Manchester Marathon 2019

I've been to a couple of conferences recently, one on Mental Health and Exercise and the other last Thursday about how to continue breaking down barriers to get women active. Both of these conferences reinforced my passion and conviction of why RunVerity was set up. These last few weeks have been so busy with races that I haven't really had time to just stop and take stock of where we are right now; so here goes….

RunVerity is inclusive, we are not just for women as men often have the same fears and feelings as women do about their ability, their body or wearing the wrong clothing/kit. They still have the same fear of judgement as women do and I was reminded of this again this weekend as I partnered Mike in the Manchester Marathon, both of us running a half marathon each. He came to the RunVerity Beginner’s Course 2 years ago thinking I was going to tell him he wasn’t good enough after week 1 as he’d never run in his life before, he was 61 years old! A story that I am very familiar with and I of course have never told anyone that they aren’t good enough, I believe anyone can learn to run. Mike did and 2 years later he ran his first ever half marathon and to say he was thrilled to bits is an understatement.

Eight RunVerity members ran the full Manchester Marathon on Sunday, wow, where do I start as everyone single one of these runners has their own story; Lisa completed the beginner’s course twice because she didn’t feel “good enough” to graduate into the main running groups after the first course, Nicola was told for years that she was couldn’t exercise due to her asthma; these are just 2 examples of the 8 runners, both men and women who succeeded in achieving their dream yesterday despite their universal barriers; in my experience barriers are not gender specific.

Research suggests that one of the reasons that people are inactive, especially girls and women, is that there aren’t very many sporting role models or heroes for women to aspire to and in my mind this is a shame because from where I was standing yesterday the role models at Manchester marathon were in abundance.

Whenever a RunVerity member asks me my thoughts on whether they think they should run a marathon, I get excitied, running a marathon is one of the most amazing things to do (in my opinion). However, I do not sugar coat it, I send them an email outlining how hard it is, how hard the training is, how exhausting they will feel and how they need to have the support of a loving and understanding partner. As women we can feel guilty for putting ourselves first and when you are training for a marathon you have to put yourself first, that marathon won’t run itself. Why do women find that so hard though? Why do we put ourselves at the bottom of the list and not the top. I read a quote this weekend that summed up how women can feel at times, especially when making time to exercise “guilt is our middle name with self-doubt our constant companion” and thought how true that was.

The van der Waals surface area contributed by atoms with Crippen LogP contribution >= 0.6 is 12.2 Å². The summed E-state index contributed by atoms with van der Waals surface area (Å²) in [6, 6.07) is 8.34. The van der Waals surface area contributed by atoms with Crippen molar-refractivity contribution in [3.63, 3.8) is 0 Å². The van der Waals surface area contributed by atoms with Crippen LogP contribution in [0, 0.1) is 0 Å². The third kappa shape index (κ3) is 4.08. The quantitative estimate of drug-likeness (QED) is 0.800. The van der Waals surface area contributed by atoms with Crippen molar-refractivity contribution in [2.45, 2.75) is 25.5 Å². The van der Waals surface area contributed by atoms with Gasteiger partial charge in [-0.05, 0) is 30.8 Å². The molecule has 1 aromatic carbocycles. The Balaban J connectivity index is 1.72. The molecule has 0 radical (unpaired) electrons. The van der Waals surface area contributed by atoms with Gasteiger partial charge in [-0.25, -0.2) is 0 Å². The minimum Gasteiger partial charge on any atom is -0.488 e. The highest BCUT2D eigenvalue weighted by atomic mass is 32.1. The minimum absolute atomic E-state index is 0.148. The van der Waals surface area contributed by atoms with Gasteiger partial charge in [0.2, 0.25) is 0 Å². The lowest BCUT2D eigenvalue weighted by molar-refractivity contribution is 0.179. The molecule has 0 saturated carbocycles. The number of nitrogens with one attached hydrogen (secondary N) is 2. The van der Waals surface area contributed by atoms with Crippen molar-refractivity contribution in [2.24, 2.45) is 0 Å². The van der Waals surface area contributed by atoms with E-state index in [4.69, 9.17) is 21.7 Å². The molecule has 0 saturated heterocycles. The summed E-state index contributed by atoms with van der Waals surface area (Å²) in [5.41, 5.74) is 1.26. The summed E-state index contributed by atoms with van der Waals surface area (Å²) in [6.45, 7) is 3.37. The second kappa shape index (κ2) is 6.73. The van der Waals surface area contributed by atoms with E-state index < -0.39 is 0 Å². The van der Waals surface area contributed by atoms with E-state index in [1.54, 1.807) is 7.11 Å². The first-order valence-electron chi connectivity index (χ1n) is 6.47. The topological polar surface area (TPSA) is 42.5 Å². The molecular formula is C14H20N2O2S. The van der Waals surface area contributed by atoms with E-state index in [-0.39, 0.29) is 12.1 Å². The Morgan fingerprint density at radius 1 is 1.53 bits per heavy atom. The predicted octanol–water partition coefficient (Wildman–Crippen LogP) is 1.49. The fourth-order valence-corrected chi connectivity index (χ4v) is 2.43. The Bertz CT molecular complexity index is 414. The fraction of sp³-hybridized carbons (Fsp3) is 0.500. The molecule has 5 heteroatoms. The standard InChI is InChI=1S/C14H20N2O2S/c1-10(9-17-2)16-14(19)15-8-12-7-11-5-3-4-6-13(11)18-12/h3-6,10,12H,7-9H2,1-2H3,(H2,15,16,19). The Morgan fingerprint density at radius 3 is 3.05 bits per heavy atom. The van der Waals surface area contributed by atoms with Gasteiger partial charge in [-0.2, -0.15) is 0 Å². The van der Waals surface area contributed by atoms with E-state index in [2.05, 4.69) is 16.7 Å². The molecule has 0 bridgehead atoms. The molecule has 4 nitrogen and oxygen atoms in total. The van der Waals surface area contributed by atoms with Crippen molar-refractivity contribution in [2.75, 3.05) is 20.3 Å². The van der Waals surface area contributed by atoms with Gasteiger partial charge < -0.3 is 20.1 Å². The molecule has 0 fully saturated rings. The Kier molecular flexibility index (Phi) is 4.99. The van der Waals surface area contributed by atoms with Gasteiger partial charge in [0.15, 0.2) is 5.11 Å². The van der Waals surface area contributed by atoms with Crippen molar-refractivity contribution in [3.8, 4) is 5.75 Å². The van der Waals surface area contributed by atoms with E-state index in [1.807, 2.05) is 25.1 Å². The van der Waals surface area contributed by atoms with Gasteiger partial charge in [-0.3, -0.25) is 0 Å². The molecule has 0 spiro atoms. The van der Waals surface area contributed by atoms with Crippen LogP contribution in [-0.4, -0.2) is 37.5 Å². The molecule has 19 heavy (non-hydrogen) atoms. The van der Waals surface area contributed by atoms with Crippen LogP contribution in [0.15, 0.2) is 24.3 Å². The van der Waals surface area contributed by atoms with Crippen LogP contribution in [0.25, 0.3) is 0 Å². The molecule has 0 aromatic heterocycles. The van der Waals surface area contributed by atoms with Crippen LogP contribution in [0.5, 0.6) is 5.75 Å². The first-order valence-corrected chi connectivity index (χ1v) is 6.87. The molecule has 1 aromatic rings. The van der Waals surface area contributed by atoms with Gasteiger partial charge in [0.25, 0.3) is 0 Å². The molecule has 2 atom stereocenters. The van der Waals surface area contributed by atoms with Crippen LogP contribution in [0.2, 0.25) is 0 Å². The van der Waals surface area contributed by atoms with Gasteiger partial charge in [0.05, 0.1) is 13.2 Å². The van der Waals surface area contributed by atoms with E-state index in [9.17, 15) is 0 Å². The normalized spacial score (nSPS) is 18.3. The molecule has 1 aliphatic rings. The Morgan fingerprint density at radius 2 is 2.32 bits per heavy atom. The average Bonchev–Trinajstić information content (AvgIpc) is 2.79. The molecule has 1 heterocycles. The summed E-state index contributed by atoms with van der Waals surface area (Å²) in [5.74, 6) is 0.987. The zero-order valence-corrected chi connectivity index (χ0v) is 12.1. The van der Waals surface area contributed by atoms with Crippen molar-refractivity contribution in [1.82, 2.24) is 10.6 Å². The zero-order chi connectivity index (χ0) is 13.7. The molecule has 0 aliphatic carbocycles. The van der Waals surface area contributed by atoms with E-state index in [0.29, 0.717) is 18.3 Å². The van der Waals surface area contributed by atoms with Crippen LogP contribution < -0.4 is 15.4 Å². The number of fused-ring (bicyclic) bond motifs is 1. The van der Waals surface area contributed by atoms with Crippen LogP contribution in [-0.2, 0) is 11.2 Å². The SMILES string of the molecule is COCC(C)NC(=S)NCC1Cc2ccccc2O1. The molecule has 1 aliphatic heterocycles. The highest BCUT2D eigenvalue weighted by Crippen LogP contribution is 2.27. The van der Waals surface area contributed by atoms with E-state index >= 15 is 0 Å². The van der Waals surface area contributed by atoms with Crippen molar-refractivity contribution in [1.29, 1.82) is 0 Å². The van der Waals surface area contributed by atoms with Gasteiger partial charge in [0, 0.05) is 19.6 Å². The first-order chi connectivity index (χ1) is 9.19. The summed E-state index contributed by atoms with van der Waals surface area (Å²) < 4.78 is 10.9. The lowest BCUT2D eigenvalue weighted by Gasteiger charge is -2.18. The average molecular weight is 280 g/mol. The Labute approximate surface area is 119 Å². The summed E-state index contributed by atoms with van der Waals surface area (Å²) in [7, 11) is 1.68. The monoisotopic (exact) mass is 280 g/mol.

As I stood on the finish line yesterday, my heart filled with pride I thought again about my two recent conferences and thought about why people run and why people don’t run. Running is good for our mental health, we all know that, but what happens when our stress relief because our stressor, what do we do then? I ran the second half of the marathon yesterday as part of the relay team with Mike, I had a bib on my back which said as much and I was running with runners who had already been on the course for a good 3 hours. I was as fresh as a daisy as I passed runners who were hitting the proverbial brick wall, I felt a fraud as supporters were telling me I was “smashing it” and to keep goin, that I could do “it”, I wanted to reply, I’ve just started, I haven’t run as far as these guys, but I didn’t, I kept my head down as I was surprised to hear the negative comments coming from other runners as I passed them. They didn’t know my story, yet they compared their run with my run….Self doubt our constant companion?

So back to the Manchester Marathoners, these normal people with normal lives are what makes a good role model, an advocate, a champion, these women and men are just like you, they have in the past felt they weren’t good enough, worried they would hold back the group, felt guilty about being away from the family and putting themselves first, but everyone single one of them ran a marathon yesterday. They certainly showed Manchester that they were good enough!